The Bulls’ season–already heralded as potentially their first championship campaign–began, as in a dream, with a haze hanging over the court, the product of an indoor opening-night fireworks display during the introductions. The Bulls did little to make the smoke disperse. They played in a trance, showing almost no movement on offense and failing to get back on defense. They hit their spots on cue, but in the manner of actors in a lifeless play where the characters show no interaction. The Philadelphia 76ers went out to a 20-point lead in the third quarter and survived a mild rally by the Bulls to win 124-116. By that time, the klieg lights outside the Chicago Stadium had long been extinguished, and most of the fans had gone home.

The drama of the Bulls’ season–such as it is, until the playoffs begin next April–was amply played out over the first nine days of the schedule. In a grueling series of games that called for the team to play six times–three sets of back-to-back home-road dates–before the circus hit town this week for its annual fall run, the Bulls battled overconfidence and their own newfound but unfamiliar powers to drop the first three and then win the next three. They were almost as impressive in winning as they were dreadful in losing, and what emerged was the picture of a team of awesome potential that must nevertheless establish a new system of doing things. The Bulls are not yet champions of the National Basketball Association, but if it’s frighteningly unclear how good they are it’s frightening–at least in part–because they could be truly great.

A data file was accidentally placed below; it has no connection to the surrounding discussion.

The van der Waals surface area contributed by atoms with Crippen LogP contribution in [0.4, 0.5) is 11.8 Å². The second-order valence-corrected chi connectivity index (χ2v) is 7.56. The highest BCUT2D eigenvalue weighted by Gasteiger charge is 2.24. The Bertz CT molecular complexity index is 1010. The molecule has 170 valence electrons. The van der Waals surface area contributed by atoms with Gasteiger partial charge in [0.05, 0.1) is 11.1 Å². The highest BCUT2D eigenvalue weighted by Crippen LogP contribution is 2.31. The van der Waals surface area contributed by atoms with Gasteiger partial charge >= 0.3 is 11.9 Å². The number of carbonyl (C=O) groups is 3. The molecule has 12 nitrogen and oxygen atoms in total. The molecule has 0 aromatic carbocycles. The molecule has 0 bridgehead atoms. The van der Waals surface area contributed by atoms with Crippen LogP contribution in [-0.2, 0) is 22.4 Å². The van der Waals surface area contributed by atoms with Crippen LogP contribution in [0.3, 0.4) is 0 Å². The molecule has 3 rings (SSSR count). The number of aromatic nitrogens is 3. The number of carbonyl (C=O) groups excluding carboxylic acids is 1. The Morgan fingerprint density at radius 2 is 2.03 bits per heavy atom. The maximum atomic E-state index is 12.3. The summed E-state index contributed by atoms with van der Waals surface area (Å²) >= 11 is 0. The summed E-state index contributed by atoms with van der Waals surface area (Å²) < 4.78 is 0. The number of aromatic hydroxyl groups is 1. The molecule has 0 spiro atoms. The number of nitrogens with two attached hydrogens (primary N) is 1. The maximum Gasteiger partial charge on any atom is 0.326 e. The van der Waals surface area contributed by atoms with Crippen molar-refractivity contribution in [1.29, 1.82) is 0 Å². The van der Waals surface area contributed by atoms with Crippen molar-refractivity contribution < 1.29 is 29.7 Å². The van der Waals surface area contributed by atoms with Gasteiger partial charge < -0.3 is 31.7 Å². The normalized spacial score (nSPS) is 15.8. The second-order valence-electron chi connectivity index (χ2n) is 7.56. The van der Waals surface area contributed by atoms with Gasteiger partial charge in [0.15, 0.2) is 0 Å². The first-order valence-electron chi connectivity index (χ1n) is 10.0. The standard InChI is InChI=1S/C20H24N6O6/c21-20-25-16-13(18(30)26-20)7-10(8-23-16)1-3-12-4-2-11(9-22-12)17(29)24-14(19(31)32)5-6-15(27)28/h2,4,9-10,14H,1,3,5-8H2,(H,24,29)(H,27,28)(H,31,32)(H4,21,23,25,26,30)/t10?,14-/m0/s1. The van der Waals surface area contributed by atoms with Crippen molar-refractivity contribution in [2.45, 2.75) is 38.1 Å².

The Bulls have added three players this season; none starts, but each is an improvement on his predecessor, and the stronger bench is what’s expected to put the Bulls over the top after losing to the Detroit Pistons in the NBA semifinals the last two years. Scott Williams is the lone rookie, a center out of North Carolina who made the team as a free agent. For a young player, Williams has an unusual tendency to lumber; running up and down the court, his shoulders and arms never seem to move at the same rhythm as his legs. Yet he’s clearly an improvement on Jeff Sanders, simply because he’s been there from the opening of training camp, whereas Sanders suffered from an injury last season, joined the team late, and never really earned any playing time. The Bulls have also brought in free agent forward Cliff Levingston, a typical acquisition of vice president Jerry Krause in that he’s cheerful, enthusiastic, and energetic. He shares all those qualities with the departed Ed Nealy, but on the court he’s much more versatile than Nealy ever was. Nealy could be stationed at big forward or small forward, but he was always going to play like Ed Nealy, big and slow but ever ready, which is why fans loved him as the eternal underdog, the player from the weekend pickup game who made good. Levingston too can play big or small forward, but his style changes according to what’s expected: he can pop the mid-range jumper or muscle for an offensive rebound. He’s also welcomed the move to Chicago from Atlanta, where he never got enough playing time behind Dominique Wilkins. The last but most notable of the new Bulls is Dennis Hopson, a most unlikely acquisition. Krause has a reputation for preferring stable players–from a temperamental point of view–and Hopson does not fit that description. He has a tendency to look sullen, and to play the way he looks. An amazing scorer at Ohio State, he has never shown the same ability in the pros. His style is all angles, elbows akimbo, head held low, jutting jaw, as he moves up the court, and with a fondness for making 90-degree cuts to the hoop on the dribble. In the past, one got the impression that if Krause were ever going to violate his preference for generally good guys, it would be to bring in a bruising enforcer of a power forward, a fellow one could count on to elbow aside the opposition under the boards because he displayed the same ruthless table manners at family dinners. Instead, Krause brings in another scoring machine, Hopson, but a scoring machine who has never shot 44 percent from the floor in three NBA seasons. Krause believes the change in scenery and winning itself will arouse Hopson, allowing the Bulls to give frequent rest to Michael Jordan and Scottie Pippen. Hopson is, in a way, the emblem of the new season, because if the Bulls can find a way to fit him into their play they are going to be unstoppable, but if they can’t and continue to suffer through the inconsistency of their opening week, he is likely to come in for more than his share of the blame.